Quote Originally Posted by Luterra View Post
    As an example, most (but not all) treatment-free beekeepers use small-cell, but side-by-side comparisons have not been able to show that small-cell bees have fewer mites.
    I've looked at a couple of those studies, and I wasn't terribly impressed with the protocols used. For example, in the Berry study, she had small cell bees draw out comb for her test colonies, and large cell bees draw out comb for the control colonies. But when it came time to install the bees in the colonies, she mixed them all together, in an effort to randomize her inputs. So she had a mix of bees in every hive. Additionally, these were not longterm studies, and relied completely on comparing Varroa counts after a short period. I'm not sure what conclusions can be drawn from the study, at least in relationship to the longterm survival of small cell colonies.


    Quote Originally Posted by Luterra View Post
    Once I believe I have developed the skills to keep bees successfully (and I'm getting close to that point), I will feel more comfortable forgoing treatment, as any subsequent losses will then feel like a management outcome rather than failure on my part.
    I think this is good thinking!

    Ray

  8. #48
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    Sep 2011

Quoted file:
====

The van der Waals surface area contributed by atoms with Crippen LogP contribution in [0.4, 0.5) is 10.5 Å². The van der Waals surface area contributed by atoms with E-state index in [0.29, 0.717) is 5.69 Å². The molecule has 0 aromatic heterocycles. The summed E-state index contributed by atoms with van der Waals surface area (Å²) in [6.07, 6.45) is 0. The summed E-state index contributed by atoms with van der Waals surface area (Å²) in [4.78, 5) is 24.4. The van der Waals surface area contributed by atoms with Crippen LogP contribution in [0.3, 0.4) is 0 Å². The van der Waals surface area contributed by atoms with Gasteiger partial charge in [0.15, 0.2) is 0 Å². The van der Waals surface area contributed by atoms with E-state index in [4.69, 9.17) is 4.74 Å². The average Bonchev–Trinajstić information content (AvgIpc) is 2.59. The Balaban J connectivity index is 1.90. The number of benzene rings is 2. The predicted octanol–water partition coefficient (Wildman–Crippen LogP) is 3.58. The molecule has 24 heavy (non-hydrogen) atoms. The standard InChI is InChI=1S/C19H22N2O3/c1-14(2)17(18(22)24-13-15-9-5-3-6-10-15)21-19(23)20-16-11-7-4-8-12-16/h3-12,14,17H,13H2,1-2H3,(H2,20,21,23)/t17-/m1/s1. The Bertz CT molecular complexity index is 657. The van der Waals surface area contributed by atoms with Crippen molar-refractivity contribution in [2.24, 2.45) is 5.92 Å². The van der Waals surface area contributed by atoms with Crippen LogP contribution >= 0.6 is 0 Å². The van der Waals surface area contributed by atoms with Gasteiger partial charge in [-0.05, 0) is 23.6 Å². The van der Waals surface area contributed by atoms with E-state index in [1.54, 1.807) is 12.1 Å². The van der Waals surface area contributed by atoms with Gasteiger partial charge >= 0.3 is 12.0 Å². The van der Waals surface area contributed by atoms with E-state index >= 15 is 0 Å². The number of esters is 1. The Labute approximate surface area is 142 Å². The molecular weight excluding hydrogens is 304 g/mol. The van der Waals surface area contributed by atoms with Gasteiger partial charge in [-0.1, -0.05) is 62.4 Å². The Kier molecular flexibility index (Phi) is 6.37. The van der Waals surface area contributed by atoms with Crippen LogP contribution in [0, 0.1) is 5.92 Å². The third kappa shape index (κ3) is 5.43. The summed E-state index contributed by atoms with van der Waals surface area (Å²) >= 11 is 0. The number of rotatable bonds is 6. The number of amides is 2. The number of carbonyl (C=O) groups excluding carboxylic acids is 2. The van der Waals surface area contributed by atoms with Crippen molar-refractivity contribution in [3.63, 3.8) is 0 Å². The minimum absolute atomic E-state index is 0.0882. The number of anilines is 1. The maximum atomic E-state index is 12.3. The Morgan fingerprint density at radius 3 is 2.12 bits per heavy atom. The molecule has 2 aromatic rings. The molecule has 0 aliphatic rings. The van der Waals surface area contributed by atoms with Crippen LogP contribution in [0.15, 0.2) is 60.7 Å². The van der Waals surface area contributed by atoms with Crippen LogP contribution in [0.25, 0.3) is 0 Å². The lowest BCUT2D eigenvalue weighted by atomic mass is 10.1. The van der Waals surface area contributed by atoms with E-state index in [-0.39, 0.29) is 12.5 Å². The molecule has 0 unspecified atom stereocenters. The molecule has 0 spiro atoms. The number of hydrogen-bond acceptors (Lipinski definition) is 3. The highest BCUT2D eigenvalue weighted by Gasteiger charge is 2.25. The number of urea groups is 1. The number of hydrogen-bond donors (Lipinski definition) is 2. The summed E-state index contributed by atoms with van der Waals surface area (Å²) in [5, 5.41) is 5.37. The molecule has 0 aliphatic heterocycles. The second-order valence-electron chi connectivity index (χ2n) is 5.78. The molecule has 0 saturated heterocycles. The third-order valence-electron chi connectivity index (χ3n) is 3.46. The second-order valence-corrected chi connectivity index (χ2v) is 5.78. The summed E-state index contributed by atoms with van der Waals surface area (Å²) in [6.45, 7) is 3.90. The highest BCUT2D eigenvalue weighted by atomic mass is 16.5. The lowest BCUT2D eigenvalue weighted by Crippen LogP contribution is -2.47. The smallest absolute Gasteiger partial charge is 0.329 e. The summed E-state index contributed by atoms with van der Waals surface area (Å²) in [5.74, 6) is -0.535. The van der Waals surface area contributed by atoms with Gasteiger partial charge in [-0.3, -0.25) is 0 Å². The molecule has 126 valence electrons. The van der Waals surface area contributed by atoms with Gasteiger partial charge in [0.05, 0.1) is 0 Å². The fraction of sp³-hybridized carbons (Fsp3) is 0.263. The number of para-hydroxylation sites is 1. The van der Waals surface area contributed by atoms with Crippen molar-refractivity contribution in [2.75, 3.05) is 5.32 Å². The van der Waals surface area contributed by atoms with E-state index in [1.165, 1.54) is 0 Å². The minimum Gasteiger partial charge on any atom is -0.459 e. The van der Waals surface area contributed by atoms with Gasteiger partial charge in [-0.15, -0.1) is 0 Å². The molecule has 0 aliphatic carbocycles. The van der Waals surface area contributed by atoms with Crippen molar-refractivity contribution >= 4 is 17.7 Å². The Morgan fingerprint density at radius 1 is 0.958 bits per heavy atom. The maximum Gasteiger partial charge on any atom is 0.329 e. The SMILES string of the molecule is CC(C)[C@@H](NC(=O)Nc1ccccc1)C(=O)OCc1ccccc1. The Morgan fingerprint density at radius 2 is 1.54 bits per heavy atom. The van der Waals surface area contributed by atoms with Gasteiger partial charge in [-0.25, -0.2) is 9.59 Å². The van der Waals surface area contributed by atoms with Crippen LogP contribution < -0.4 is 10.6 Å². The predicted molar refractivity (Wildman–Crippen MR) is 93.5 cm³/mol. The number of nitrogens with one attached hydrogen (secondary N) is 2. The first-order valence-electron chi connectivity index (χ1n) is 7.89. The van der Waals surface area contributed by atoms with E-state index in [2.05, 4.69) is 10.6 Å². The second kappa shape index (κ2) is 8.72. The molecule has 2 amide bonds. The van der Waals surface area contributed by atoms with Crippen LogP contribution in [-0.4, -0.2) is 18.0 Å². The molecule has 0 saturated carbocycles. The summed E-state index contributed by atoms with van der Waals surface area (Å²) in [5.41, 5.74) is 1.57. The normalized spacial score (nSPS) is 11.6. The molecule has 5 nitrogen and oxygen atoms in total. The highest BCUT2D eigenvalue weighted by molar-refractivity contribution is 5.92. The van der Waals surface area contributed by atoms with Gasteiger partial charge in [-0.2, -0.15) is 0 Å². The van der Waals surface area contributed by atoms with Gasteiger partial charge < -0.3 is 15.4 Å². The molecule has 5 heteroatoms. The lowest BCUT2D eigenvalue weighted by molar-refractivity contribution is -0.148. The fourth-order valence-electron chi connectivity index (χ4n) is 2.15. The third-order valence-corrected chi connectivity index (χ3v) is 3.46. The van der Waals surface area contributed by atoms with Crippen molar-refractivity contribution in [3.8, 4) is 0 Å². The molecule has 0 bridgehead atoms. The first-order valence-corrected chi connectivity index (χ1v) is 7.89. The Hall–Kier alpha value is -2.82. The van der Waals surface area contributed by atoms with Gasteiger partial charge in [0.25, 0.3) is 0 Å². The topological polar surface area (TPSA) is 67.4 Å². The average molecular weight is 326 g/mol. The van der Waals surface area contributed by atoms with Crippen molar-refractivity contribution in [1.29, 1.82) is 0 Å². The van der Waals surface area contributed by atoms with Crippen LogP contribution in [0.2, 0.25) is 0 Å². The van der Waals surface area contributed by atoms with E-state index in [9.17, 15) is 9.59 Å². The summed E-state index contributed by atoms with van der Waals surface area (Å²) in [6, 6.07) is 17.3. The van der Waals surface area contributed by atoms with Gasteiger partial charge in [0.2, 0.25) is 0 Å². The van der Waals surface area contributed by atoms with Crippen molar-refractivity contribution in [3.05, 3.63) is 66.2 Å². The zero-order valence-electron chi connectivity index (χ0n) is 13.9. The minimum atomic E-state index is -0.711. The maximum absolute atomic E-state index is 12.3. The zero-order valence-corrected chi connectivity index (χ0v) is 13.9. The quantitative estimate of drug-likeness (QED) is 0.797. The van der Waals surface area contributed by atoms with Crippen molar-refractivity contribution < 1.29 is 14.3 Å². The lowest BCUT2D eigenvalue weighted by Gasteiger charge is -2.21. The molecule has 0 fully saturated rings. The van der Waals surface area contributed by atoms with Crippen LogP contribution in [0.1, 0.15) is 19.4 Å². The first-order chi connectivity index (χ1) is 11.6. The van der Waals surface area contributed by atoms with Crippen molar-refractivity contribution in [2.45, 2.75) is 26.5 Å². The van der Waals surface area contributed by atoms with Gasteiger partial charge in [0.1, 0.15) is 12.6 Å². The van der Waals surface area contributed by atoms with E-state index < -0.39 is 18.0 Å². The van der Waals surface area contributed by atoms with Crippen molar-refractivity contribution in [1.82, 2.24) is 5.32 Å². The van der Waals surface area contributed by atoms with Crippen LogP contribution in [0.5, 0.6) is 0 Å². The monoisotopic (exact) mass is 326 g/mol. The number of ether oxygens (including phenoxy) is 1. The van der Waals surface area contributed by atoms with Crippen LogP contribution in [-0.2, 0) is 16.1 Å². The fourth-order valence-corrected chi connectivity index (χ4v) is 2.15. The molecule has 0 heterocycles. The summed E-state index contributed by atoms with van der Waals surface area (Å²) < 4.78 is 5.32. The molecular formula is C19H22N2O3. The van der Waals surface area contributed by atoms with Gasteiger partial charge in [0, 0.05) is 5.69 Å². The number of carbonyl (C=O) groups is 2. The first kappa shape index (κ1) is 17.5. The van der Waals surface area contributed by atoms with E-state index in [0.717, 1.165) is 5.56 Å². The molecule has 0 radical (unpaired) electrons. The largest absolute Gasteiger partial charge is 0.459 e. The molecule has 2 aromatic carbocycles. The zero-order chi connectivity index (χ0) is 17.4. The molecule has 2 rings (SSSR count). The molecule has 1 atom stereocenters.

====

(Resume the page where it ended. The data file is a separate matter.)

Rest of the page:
Location
    Corvallis, OR
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    223

    Default Re: New beekeeper interested in chemical free treatment

    Varroa mites do not survive outside of hives. If your hive is truly isolated from other honeybees by 10 miles or more, and you could somehow purchase bees with zero mites, you might be able to keep a mite-free hive. Unfortunately all package bees and nucs in the US will have some mites, and even with a brood break there will be survivors.

    It would be an interesting experiment to take a package of bees, treat them several times with oxalic acid vapor to (hopefully) kill 100% of the mites, install them in an isolated location, and see if they would remain mite-free. It might just be possible...

  9. #49
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    Apr 2013
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    Red bluff, CA USA
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    33

    Default Re: New beekeeper interested in chemical free treatment

    [QUOTE=Rusty Hills Farm;916894]
    Do beeks around you have them?

    That is a very good point... I guess I should be asking around. I just didn't think to because I have them so far away from other beekeepers.
    I will get on that right away! thank you!

  10. #50
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    Oct 2011
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    Santa Monica, CA, USA
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    Default Re: New beekeeper interested in chemical free treatment